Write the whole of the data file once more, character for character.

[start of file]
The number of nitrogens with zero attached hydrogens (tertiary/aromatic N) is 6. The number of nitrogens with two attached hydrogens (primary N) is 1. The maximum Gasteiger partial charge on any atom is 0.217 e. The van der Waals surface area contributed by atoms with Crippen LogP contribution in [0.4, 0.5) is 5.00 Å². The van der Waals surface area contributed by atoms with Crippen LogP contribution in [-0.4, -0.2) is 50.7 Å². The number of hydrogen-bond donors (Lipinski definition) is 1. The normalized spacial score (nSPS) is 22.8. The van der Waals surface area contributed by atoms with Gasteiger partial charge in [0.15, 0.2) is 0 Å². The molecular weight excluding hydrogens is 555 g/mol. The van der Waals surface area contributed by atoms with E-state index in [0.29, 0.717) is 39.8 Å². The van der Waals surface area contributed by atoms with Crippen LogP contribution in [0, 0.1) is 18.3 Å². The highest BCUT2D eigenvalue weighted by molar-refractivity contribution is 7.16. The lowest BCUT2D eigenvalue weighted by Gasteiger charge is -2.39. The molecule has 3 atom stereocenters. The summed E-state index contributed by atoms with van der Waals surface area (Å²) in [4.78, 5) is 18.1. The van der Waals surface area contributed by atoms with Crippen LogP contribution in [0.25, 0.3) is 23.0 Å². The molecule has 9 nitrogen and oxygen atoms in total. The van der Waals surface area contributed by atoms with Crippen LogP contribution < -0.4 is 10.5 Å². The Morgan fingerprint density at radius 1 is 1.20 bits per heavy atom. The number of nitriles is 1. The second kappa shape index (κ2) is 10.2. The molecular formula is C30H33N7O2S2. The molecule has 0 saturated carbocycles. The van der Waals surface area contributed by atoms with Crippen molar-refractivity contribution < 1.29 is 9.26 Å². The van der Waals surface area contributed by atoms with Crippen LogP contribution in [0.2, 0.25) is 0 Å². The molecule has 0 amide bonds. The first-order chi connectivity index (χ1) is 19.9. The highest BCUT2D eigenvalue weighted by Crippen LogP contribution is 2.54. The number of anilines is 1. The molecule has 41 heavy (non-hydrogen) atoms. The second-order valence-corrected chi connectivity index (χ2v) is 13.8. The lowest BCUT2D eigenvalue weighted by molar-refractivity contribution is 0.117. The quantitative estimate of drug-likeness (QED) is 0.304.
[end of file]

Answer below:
The number of nitrogens with zero attached hydrogens (tertiary/aromatic N) is 6. The number of nitrogens with two attached hydrogens (primary N) is 1. The maximum Gasteiger partial charge on any atom is 0.217 e. The van der Waals surface area contributed by atoms with Crippen LogP contribution in [0.4, 0.5) is 5.00 Å². The van der Waals surface area contributed by atoms with Crippen LogP contribution in [-0.4, -0.2) is 50.7 Å². The number of hydrogen-bond donors (Lipinski definition) is 1. The normalized spacial score (nSPS) is 22.8. The van der Waals surface area contributed by atoms with Gasteiger partial charge in [0.15, 0.2) is 0 Å². The molecular weight excluding hydrogens is 555 g/mol. The van der Waals surface area contributed by atoms with E-state index in [0.29, 0.717) is 39.8 Å². The van der Waals surface area contributed by atoms with Crippen LogP contribution in [0, 0.1) is 18.3 Å². The highest BCUT2D eigenvalue weighted by molar-refractivity contribution is 7.16. The lowest BCUT2D eigenvalue weighted by Gasteiger charge is -2.39. The molecule has 3 atom stereocenters. The summed E-state index contributed by atoms with van der Waals surface area (Å²) in [4.78, 5) is 18.1. The van der Waals surface area contributed by atoms with Crippen LogP contribution in [0.25, 0.3) is 23.0 Å². The molecule has 9 nitrogen and oxygen atoms in total. The van der Waals surface area contributed by atoms with Crippen LogP contribution < -0.4 is 10.5 Å². The Morgan fingerprint density at radius 1 is 1.20 bits per heavy atom. The number of nitriles is 1. The second kappa shape index (κ2) is 10.2. The molecular formula is C30H33N7O2S2. The molecule has 0 saturated carbocycles. The van der Waals surface area contributed by atoms with Crippen molar-refractivity contribution < 1.29 is 9.26 Å². The van der Waals surface area contributed by atoms with Crippen LogP contribution in [0.2, 0.25) is 0 Å². The molecule has 0 amide bonds. The first-order chi connectivity index (χ1) is 19.9. The highest BCUT2D eigenvalue weighted by Crippen LogP contribution is 2.54. The number of anilines is 1. The molecule has 41 heavy (non-hydrogen) atoms. The second-order valence-corrected chi connectivity index (χ2v) is 13.8. The lowest BCUT2D eigenvalue weighted by molar-refractivity contribution is 0.117. The quantitative estimate of drug-likeness (QED) is 0.304.